Researchers estimate more than 15 million Americans have food allergies and that number isn't declining. Boston is a hotbed for new food products, wearable devices, and trackers hoping to improve the quality of life for millions of allergy sufferers. Join Branchfood and perfectly free™ as we bring together leaders in the food allergy movement to discuss the latest research, new products on the market, how to launch and grow a successful business in the space, and how innovation is transforming the lives of those with food allergies.
At this event you'll get to connect with food industry researchers, advisors, entrepreneurs, policy makers, and get to check out the latest products and technologies at our showcase.
SCHEDULE 6:00PM - 6:30PM - Arrival and Networking 6:30PM - 7:30PM - Opening Remarks + Panel Discussion 7:30PM - 8:00PM - Networking and Product Tasting Additional parking information can be found here. PANELISTS Janelle Nanos, Business Reporter at Boston Globe Media (moderator) Janelle Nanos is a writer, editor, and journalism professor in Boston. She writes about ideas, people, and businesses that drive Boston’s innovation economy and was the editor of BetaBoston, spearheading coverage of of technology and innovation. Prior to joining the Globe, she was a senior editor at Boston Magazine, where she edited and wrote features and service packages. Among her varied interests are higher education, public policy, health care, technology, travel, design, food, and politics. She also continues to write regularly for national travel publications and teaches a course in magazine writing at her alma mater, Boston College. Jud Horner, Chief Marketing Officer at Incredible Foods Incredible Foods develops allergy-friendly foods for everyone who desires a fuller, happier, healthier, free-from lifestyle. As head of sales and marketing at Incredible Foods, Jud is responsible for developing new customers, identifying new marketing opportunities, and oversees all communications efforts.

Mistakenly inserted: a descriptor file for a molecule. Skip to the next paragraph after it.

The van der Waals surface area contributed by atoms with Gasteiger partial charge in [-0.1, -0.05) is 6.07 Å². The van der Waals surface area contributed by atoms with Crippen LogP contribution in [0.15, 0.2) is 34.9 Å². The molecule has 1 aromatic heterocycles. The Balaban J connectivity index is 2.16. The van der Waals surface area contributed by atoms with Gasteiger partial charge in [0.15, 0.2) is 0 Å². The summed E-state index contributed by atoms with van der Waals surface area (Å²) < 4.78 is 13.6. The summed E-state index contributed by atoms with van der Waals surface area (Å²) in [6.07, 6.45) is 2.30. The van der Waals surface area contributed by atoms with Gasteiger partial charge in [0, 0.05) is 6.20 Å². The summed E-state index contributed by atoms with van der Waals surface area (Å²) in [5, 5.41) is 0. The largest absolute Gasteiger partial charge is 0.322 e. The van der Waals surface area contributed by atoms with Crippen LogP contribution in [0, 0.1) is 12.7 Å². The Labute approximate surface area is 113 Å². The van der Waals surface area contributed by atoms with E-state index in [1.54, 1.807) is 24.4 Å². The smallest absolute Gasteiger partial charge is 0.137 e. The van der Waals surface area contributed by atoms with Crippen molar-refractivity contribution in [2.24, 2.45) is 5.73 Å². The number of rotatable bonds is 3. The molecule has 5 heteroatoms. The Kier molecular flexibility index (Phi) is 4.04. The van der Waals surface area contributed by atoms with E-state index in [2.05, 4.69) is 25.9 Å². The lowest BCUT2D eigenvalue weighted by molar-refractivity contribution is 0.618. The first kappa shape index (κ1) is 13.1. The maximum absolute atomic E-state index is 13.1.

Recent clinical studies proved that consistently introducing food allergens to infants before 6 months of age prevents allergies by over 80% (LEAP, EAT Studies).